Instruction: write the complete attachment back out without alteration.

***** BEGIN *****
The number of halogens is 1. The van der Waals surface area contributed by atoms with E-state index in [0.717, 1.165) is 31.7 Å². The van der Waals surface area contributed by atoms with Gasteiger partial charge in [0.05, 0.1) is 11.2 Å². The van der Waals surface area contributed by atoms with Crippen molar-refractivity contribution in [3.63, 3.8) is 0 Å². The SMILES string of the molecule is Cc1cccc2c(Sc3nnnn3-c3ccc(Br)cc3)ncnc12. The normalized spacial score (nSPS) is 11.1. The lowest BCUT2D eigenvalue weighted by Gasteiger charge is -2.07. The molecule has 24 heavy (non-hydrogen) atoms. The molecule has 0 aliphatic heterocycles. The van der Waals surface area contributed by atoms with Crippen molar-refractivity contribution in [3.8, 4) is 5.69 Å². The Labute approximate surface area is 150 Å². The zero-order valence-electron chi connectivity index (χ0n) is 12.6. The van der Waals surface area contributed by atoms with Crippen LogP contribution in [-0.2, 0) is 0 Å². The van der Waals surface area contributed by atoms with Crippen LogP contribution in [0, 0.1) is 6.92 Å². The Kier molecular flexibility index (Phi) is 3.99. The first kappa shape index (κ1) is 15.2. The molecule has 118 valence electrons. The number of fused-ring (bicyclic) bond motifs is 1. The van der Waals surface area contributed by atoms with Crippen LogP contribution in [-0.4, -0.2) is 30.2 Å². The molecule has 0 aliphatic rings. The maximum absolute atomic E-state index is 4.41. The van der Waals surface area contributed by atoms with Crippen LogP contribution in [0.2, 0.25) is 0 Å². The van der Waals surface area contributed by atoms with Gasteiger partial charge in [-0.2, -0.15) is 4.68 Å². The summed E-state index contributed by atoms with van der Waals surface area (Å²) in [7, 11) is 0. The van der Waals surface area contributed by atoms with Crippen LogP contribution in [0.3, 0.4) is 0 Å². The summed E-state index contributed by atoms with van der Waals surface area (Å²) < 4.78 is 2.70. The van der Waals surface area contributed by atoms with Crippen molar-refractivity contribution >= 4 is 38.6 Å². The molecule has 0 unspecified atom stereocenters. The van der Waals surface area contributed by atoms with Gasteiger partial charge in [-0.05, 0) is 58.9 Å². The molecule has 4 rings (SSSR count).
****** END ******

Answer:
The number of halogens is 1. The van der Waals surface area contributed by atoms with E-state index in [0.717, 1.165) is 31.7 Å². The van der Waals surface area contributed by atoms with Gasteiger partial charge in [0.05, 0.1) is 11.2 Å². The van der Waals surface area contributed by atoms with Crippen molar-refractivity contribution in [3.63, 3.8) is 0 Å². The SMILES string of the molecule is Cc1cccc2c(Sc3nnnn3-c3ccc(Br)cc3)ncnc12. The normalized spacial score (nSPS) is 11.1. The lowest BCUT2D eigenvalue weighted by Gasteiger charge is -2.07. The molecule has 24 heavy (non-hydrogen) atoms. The molecule has 0 aliphatic heterocycles. The van der Waals surface area contributed by atoms with Crippen molar-refractivity contribution in [3.8, 4) is 5.69 Å². The Labute approximate surface area is 150 Å². The zero-order valence-electron chi connectivity index (χ0n) is 12.6. The van der Waals surface area contributed by atoms with Crippen LogP contribution in [-0.2, 0) is 0 Å². The van der Waals surface area contributed by atoms with Crippen LogP contribution in [0, 0.1) is 6.92 Å². The Kier molecular flexibility index (Phi) is 3.99. The first kappa shape index (κ1) is 15.2. The molecule has 118 valence electrons. The number of fused-ring (bicyclic) bond motifs is 1. The van der Waals surface area contributed by atoms with Crippen LogP contribution in [-0.4, -0.2) is 30.2 Å². The molecule has 0 aliphatic rings. The maximum absolute atomic E-state index is 4.41. The van der Waals surface area contributed by atoms with Crippen LogP contribution in [0.2, 0.25) is 0 Å². The van der Waals surface area contributed by atoms with Gasteiger partial charge in [-0.2, -0.15) is 4.68 Å². The summed E-state index contributed by atoms with van der Waals surface area (Å²) in [7, 11) is 0. The van der Waals surface area contributed by atoms with Crippen LogP contribution in [0.3, 0.4) is 0 Å². The summed E-state index contributed by atoms with van der Waals surface area (Å²) < 4.78 is 2.70. The van der Waals surface area contributed by atoms with Crippen molar-refractivity contribution >= 4 is 38.6 Å². The molecule has 0 unspecified atom stereocenters. The van der Waals surface area contributed by atoms with Gasteiger partial charge in [-0.05, 0) is 58.9 Å². The molecule has 4 rings (SSSR count).